1958 is the year of a big politcial crisis: the Algerian War which pitts Algerian colonists, the army, and the far right, against the left and those who wanted peace. To deal with this problem France turns Charles de Gaulle who assumes power under the precondition that a new constitution would be introduced creating a powerful presidency. This fifth republic is a presidential democratic republic based on a strong president. His gaullist movement, originally named Union pour la Nouvelle République (Union for the New Republic, UNR), becomes under different names the dominant political force in France. France is a co-founder of the European Communities in 1957 (renamed European Union in 1993). When he resigns in 1969 De Gaulle is succeeded in 1969 by the gaullist Georges Pompidou, leader of the Union des Démocrates pour la République (Union of Democrats for the Republic, UDR).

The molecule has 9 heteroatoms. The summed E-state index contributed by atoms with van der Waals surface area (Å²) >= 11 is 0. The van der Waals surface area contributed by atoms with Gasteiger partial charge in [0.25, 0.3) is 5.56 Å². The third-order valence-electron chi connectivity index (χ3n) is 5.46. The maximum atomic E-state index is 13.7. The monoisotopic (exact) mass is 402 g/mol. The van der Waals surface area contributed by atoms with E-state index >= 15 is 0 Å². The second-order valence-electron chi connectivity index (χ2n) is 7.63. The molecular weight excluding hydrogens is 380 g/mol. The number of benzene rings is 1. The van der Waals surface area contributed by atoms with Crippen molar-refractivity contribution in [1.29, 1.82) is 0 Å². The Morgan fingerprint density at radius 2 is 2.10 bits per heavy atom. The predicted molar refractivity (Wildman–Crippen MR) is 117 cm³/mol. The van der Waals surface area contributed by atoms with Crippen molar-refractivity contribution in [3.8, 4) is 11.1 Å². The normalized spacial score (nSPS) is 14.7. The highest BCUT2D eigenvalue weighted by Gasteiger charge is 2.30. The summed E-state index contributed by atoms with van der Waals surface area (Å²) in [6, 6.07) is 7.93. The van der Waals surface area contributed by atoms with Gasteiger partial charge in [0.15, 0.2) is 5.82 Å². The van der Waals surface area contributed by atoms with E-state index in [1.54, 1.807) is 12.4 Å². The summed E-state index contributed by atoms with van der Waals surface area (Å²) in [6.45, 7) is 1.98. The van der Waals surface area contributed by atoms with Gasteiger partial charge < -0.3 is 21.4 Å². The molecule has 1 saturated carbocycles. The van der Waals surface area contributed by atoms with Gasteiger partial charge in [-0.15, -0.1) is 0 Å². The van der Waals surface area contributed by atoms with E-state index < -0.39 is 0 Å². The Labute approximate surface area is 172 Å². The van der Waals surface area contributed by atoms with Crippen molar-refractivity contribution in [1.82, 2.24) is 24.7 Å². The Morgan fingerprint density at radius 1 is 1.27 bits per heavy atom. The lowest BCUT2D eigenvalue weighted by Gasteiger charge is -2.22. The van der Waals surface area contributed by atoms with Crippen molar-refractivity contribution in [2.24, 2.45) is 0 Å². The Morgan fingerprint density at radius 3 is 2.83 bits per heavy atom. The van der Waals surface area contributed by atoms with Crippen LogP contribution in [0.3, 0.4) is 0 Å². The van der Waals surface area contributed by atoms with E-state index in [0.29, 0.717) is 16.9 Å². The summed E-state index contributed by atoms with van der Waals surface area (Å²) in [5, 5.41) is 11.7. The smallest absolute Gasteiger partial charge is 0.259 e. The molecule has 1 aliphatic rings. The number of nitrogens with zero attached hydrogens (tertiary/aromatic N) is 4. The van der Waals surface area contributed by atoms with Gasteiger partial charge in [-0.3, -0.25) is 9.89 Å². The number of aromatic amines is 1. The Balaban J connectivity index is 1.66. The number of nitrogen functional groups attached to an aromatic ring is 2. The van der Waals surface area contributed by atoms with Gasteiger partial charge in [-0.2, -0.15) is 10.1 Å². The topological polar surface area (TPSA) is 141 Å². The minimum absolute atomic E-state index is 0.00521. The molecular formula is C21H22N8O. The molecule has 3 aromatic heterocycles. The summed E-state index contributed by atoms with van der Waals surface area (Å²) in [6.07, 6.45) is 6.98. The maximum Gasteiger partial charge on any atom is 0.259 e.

In 1974 the conservative Valery Giscard d'Estaing of the moderate conservative Républicains Indépendants (Independent Republicans, RI, later Parti Républicain, Republican Party, PR) is elected president. He is defeated in 1981 by the François Mitterand of the socialist Parti Socialiste (Socialist Party, PS), who remains president until 1995. The gaullist regain the presidency in 1995, when Jacques Chirac of the Rassemblement pour la République (Rally for the Republic, RPR) is elected president. During the legislative elections of 1997, the Parti Socialiste wins a majority in the Assembly, and Lionel Jospin becomes prime minister. This right-left "cohabitation" arrangement, which ended with Jospin's resignation following his defeat in the first round of the May 2002 presidential elections, is the longest lasting government in the history of the Fifth Republic. Chirac is re-elected in 2002 with the support of the left-wing parties in the second round against the nationalist leader Jean-Marie le Pen of the Front National (National Front, FN). Chirac reorganizes the right-wing and centrist parties that win the 2002 legislative elections into the Union pour la Mouvement Populaire (Union of the Popular Movement, UMP).